Train up an MBA in a way he can think
It's time to close the business schools. A classical education must be the fundamental training for our nation's executives. For too long now we have deluded ourselves with that constant image of rank upon rank of MBAs marching out of our graduate centers, armed with a flashing array of keen-edged managerial and fiscal weaponry and leading our corporations to ever-expanding price/earnings ratios. We mistakenly assumed that the worldwide expansion of American business in the '50s and '60s was an affirmation of the management mystiques popularized by business schools spread across this land of singular prosperity (and, one should note, by some aggressive business school professors who hustled sizable fees from corporations eager for the good word). Less glamorous causes of our success went unheeded, such as the absence of competition in the decade after World War II, or the false profits of a ravening inflation.
Today, many of our once proud-hearted management heroes, their glory smeared in dust and debt, are reduced to sweating and whining about their condition and crying for tariff protection or seeking to ape the competition that toppled them from their pantheon.
Those pretentiously titled courses such as multivariate analysis methods, human resources management, and the like should be consigned to some academic compost heap. The humanities are the tools businessmen and businesswomen must wield to improve production, open markets from China to Peru, and ensure their position in the six-figure-income hall of fame.
For example, former leaders of hapless institutions such as Continental Bank and Braniff Airlines, who once trod the paths of glory, might be in prouder straits today had they been exposed to the essays of Francis Bacon, wherein he said: ''He that resteth upon Gaines Certaine shall hardly grow to great Riches.''
Certainly a former chairman of Bendix Corporation might have benefited from Bacon's admonition that ''... he that puts all upon Adventures doth often times breake and come to poverty.''
(Of course there is no question that Bacon would have deleted the reference to poverty were golden parachutes en vogue by the late 16th century.)
Directors of corporations measuring the worth of prospective chief executive officers would do better having read Plutarch's ''Lives,'' in which it is noted that: ''Good fortune will elevate even petty minds, and give them the appearance of a certain greatness and stateliness ....''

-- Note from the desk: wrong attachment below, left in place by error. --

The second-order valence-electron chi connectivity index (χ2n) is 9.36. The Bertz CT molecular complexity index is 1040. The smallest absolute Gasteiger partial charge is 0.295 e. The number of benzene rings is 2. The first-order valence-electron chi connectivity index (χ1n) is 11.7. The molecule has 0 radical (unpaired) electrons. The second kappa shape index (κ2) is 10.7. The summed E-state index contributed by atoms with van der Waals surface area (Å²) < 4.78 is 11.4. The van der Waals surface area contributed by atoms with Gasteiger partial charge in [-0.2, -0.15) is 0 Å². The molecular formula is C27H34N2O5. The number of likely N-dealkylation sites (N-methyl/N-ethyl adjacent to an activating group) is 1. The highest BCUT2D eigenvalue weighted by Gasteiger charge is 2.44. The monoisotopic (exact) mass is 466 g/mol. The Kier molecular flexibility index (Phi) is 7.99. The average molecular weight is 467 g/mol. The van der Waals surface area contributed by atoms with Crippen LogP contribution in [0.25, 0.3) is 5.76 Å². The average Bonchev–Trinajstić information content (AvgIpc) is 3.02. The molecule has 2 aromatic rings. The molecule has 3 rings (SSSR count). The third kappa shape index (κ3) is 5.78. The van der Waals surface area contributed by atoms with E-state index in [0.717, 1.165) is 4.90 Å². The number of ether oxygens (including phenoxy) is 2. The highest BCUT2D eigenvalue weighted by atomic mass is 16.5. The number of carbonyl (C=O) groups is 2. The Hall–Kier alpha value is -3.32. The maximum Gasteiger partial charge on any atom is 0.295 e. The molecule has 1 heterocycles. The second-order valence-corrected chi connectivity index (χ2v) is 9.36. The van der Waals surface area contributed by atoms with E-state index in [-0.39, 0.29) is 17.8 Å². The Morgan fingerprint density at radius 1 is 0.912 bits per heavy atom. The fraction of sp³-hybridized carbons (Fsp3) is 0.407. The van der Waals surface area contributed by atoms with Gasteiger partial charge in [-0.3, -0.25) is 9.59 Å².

Executives responsible for corporate acquisitions would employ the advice of Niccolo Machiavelli, who wrote: ''... when a Prince acquires a new State, which thus becomes joined on like a limb to his old possessions, he must disarm its inhabitants, except such of them as having taken part with him while he was acquiring it: and even these, as time and occasion serve, he should seek to render soft and effeminate.''
Aspiring bankers not only would have the ''Inferno'' on their reading list, but they would be required to memorize the punishment awaiting them in Circle VII, Ring iii of Dante Alighieri's version of the afterlife, where ''... this way and that they flapped their hands, for ease from the hot soil now, and now from the burning snow, Behaving, in fact exactly as one sees Dogs in the summer, scuffing with snout and paw ....''
Even public relations experts would benefit from the guidance offered by Dionysius, the Elder, who said: ''Let thy speech be better than silence, or be silent.''
And how might the eager executive hasten the climb up the table of organization? Why, by heeding the greatest diarist of them all who, with faltering eyes, wrote late one night in the middle of the 17th century: ''Thanks be to God, since my leaving drinking of wine, I do find myself much better, and do mind my business better ....''
And then there are the defalcators, swindlers, co-minglers, price fixers, and assorted fast-buck artists who were caught in their transgressions and who instead might be facing a rosy-fingered dawn had they earlier in life absorbed Goethe, whose Mephistopheles offers Faust that legendary countertrade: ''Here I'll pledge myself at your command to serve implicitly and without rest, If when in the beyond we stand You'll do the same for me at my request.''
Finally, what might the executive gain from the visual arts? One lesson might be that hastily gathered corporate art collections often prove to be poor financial investments. But there is a greater and more direct message for the troubled corporate cadre of this country, which is best summed up in ''History of Art,'' by Prof. H. W. Janson of New York University: ''... the craftsman only attempts what he knows to be possible, the artist is always driven to attempt the impossible....''